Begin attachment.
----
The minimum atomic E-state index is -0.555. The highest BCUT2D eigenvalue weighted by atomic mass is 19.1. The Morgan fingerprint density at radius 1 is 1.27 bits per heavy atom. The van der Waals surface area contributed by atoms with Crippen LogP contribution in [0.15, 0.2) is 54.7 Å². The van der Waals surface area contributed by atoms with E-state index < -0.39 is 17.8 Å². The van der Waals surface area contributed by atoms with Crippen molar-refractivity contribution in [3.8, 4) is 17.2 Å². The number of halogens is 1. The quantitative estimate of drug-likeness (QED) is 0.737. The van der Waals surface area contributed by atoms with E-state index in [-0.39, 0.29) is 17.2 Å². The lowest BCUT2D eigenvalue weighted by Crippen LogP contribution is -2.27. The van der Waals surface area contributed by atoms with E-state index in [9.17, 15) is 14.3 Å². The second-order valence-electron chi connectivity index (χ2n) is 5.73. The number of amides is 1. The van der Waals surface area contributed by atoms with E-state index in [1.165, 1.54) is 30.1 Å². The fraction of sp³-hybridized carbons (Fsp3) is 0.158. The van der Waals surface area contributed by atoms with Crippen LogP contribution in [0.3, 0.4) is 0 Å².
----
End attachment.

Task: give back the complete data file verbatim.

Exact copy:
The minimum atomic E-state index is -0.555. The highest BCUT2D eigenvalue weighted by atomic mass is 19.1. The Morgan fingerprint density at radius 1 is 1.27 bits per heavy atom. The van der Waals surface area contributed by atoms with Crippen LogP contribution in [0.15, 0.2) is 54.7 Å². The van der Waals surface area contributed by atoms with E-state index < -0.39 is 17.8 Å². The van der Waals surface area contributed by atoms with Crippen molar-refractivity contribution in [3.8, 4) is 17.2 Å². The number of halogens is 1. The quantitative estimate of drug-likeness (QED) is 0.737. The van der Waals surface area contributed by atoms with E-state index in [-0.39, 0.29) is 17.2 Å². The lowest BCUT2D eigenvalue weighted by Crippen LogP contribution is -2.27. The van der Waals surface area contributed by atoms with E-state index in [9.17, 15) is 14.3 Å². The second-order valence-electron chi connectivity index (χ2n) is 5.73. The number of amides is 1. The van der Waals surface area contributed by atoms with E-state index in [1.165, 1.54) is 30.1 Å². The fraction of sp³-hybridized carbons (Fsp3) is 0.158. The van der Waals surface area contributed by atoms with Crippen LogP contribution in [0.3, 0.4) is 0 Å².